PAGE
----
This elegant Franay roadster, with its outrageous coachwork and curlicue trim, really belongs with Figoni et Falaschi and Saoutchik offerings at Sunday afternoon shows in the Bois de Boulogne before WWII.
Considering its underpinnings stem from the mundane Bentley Mk VI, this car’s appearance in 1947 is doubly remarkable. It’s as if a dumpy librarian gave birth to Catherine Deneuve or Jeanne Moreau.
The immediate post-war years were dark times for Rolls-Royce. The Empire was in ruins, and it was penniless. Britain’s motto was “Export or Die” and Rolls-Royce was forced to take the low road, like Packard in the 1930s with its 120 models.
The Bentley Mk VI was the first Rolls-Royce produced with a standard steel body. It sold for 4,038 pounds, including purchase tax—still about twelve times the cost of a new Ford. Powered by a new six-cylinder F-Head engine (overhead intake, side-mounted exhaust valves), the Bentley Mk VI was a large four-door saloon, fitted with a sliding sunshine roof.
Fortunately, some of the 4,000 chassis produced were consigned to coachbuilders, as in pre-war years. And this particular car was commissioned by a French industrialist who was bent and determined to prove that the French carrosserie wasn’t dead.
The basic saloon is a far cry from this roadster, but it’s many an enthusiast’s introduction to classic motoring, even though the cost of restoring one can be several times its market value. However, once repaired, a Mk VI is relatively inexpensive to maintain and many are daily drivers. An honest Bentley Mk VI standard steel saloon can be fairly bought for less than $30,000, but the subject car here is clearly anything but standard.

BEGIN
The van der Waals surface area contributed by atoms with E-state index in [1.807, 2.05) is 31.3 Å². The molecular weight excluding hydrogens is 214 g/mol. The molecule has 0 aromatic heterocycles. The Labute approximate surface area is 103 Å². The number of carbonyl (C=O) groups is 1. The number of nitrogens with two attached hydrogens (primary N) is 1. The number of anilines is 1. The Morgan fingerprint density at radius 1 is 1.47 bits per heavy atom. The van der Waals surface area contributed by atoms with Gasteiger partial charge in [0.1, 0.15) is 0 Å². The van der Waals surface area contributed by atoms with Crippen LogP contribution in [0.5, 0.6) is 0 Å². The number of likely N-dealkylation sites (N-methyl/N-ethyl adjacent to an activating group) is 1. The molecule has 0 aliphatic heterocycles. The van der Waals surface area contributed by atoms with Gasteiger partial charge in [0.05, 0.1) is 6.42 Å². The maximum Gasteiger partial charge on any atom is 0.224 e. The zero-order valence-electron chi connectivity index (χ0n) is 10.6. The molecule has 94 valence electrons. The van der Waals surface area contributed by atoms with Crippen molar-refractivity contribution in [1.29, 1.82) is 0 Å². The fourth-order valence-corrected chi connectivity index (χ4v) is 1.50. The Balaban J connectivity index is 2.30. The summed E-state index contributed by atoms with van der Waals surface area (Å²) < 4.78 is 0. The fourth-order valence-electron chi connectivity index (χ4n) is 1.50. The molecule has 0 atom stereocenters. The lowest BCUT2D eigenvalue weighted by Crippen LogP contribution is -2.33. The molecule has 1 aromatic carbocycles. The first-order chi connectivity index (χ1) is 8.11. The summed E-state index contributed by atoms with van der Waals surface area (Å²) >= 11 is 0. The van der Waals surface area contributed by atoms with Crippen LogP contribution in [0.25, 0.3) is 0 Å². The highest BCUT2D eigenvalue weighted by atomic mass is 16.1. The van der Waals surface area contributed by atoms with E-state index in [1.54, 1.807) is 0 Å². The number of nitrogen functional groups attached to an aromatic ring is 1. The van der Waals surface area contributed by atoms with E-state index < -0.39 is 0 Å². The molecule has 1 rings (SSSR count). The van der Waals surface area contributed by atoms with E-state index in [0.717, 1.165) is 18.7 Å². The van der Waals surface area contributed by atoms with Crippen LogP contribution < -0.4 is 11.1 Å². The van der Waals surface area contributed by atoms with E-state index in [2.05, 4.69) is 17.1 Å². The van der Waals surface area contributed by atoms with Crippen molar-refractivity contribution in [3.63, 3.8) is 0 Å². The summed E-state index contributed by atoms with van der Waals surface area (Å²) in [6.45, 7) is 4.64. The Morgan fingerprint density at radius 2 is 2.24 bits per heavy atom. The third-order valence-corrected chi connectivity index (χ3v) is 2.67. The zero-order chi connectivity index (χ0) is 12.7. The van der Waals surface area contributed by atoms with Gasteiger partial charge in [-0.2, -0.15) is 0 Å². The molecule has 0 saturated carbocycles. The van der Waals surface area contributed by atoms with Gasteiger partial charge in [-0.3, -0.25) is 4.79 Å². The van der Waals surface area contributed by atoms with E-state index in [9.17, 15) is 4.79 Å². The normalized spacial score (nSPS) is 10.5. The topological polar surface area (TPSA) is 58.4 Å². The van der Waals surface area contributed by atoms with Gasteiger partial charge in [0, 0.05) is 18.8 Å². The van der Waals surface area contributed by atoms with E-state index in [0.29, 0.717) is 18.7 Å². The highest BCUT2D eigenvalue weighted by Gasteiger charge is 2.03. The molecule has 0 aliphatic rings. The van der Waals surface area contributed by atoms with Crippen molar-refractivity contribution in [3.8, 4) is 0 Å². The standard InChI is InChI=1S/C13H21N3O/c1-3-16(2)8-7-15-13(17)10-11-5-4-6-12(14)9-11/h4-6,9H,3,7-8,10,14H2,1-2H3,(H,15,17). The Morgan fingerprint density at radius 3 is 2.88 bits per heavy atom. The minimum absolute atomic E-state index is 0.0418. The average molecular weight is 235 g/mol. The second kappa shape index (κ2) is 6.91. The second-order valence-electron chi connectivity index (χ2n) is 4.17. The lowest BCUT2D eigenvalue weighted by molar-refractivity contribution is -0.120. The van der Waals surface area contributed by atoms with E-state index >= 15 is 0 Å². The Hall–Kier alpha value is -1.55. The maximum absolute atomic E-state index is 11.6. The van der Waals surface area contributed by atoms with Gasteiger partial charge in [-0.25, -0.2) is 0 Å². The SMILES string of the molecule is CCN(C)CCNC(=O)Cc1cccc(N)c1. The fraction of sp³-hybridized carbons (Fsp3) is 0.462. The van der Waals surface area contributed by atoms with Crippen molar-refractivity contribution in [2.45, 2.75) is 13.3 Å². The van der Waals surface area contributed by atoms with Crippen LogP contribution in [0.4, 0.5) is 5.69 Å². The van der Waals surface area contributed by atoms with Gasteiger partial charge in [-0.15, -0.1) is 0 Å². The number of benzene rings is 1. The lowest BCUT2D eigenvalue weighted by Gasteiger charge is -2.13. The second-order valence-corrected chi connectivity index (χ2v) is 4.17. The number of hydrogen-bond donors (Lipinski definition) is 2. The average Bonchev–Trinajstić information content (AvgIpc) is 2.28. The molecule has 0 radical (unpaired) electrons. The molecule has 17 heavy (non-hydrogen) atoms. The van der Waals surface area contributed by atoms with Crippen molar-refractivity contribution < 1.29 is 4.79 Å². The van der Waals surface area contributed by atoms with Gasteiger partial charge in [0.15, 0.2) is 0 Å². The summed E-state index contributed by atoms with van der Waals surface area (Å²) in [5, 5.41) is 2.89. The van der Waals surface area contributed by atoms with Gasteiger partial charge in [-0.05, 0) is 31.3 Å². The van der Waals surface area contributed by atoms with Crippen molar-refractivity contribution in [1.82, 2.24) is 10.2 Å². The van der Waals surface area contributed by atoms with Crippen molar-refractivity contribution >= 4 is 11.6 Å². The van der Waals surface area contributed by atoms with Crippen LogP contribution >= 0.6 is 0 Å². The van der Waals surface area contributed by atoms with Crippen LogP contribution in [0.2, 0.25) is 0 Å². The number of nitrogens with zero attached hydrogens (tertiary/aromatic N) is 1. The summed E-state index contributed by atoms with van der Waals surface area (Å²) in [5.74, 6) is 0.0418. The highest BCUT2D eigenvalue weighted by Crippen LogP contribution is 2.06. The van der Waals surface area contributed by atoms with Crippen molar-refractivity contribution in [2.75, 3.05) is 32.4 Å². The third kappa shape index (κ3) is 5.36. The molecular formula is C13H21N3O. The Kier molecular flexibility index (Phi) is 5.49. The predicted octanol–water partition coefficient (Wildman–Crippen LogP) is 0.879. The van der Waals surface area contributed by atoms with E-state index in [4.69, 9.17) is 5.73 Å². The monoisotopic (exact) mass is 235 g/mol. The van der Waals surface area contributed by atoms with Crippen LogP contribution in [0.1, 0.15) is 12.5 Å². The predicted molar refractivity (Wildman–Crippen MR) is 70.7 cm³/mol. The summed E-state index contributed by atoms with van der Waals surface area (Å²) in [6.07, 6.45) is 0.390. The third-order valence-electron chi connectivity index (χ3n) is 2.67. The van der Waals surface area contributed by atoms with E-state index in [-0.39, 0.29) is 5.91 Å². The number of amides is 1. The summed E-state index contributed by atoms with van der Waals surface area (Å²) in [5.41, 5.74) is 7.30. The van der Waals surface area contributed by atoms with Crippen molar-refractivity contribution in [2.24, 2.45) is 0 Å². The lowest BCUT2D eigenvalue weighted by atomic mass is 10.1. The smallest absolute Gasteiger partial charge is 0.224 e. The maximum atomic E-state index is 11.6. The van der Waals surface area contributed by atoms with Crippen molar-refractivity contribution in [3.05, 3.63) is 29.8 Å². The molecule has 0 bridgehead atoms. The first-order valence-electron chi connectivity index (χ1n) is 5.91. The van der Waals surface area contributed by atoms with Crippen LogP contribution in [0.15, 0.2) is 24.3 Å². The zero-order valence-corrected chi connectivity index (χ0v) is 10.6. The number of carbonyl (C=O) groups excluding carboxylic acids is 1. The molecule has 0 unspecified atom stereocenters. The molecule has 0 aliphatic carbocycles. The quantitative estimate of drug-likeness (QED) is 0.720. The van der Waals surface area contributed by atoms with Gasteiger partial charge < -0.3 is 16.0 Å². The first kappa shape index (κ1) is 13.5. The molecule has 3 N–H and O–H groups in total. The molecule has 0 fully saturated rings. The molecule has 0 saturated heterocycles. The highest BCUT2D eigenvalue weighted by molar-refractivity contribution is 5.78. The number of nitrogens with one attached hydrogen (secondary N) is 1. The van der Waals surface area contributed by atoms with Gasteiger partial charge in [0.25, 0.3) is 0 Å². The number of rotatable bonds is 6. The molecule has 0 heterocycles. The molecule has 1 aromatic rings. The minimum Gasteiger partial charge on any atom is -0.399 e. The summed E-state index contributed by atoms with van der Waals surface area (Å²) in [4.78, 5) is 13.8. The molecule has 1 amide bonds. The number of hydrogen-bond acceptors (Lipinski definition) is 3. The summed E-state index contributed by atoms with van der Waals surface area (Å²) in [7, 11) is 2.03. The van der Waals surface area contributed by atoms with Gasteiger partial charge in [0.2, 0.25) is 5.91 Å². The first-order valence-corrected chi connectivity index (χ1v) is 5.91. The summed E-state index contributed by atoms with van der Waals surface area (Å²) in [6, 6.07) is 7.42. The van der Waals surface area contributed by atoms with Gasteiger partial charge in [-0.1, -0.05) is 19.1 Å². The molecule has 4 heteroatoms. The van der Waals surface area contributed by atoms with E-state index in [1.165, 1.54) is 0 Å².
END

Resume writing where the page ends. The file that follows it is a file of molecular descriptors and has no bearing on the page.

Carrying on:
Years produced: 1946–52
Number produced: 4,000 Mark VI chassis
Original list price: 1,985 pounds (chassis only)
SCM Valuation: $1,728,000
Tune-up/Major service: $1,000–$1,500
Distributor cap: $177.50 (Delco Remy)
Chassis #: Plate on left side upper firewall, and stamped on the left side frame member
just forward of the firewall
Engine #: Stamped on crankcase above the front left-hand mount
Club: Bentley Drivers Club Ltd, W.O. Bentley Memorial Building, 16 Chearsley Rd.,
Long Crendon, Aylesbury, Bucks HP18 9AW
Alternatives: 1938–39 Bugatti Type 57C, 1939 Delage D8 cabriolet, 1937–39 Talbot
SCM Investment Grade: A
The SCM Analysis: This car sold for $1,728,000 on March 29, 2006, at the Barrett-Jackson Palm Beach auction. It bears no resemblance to a standard steel Mk VI and may be the most valuable Bentley in existence.
S/N B20BH was commissioned specifically to be the 1947 Paris show car for coachbuilder Carrossier Franay. It went on to win Best of Show at its first two concours at Enghien and Boulogne in 1948. In 1951, the first owner, a visionary who believed in updating and improving the car, sent it back to Franay with instructions to “spare no expense!”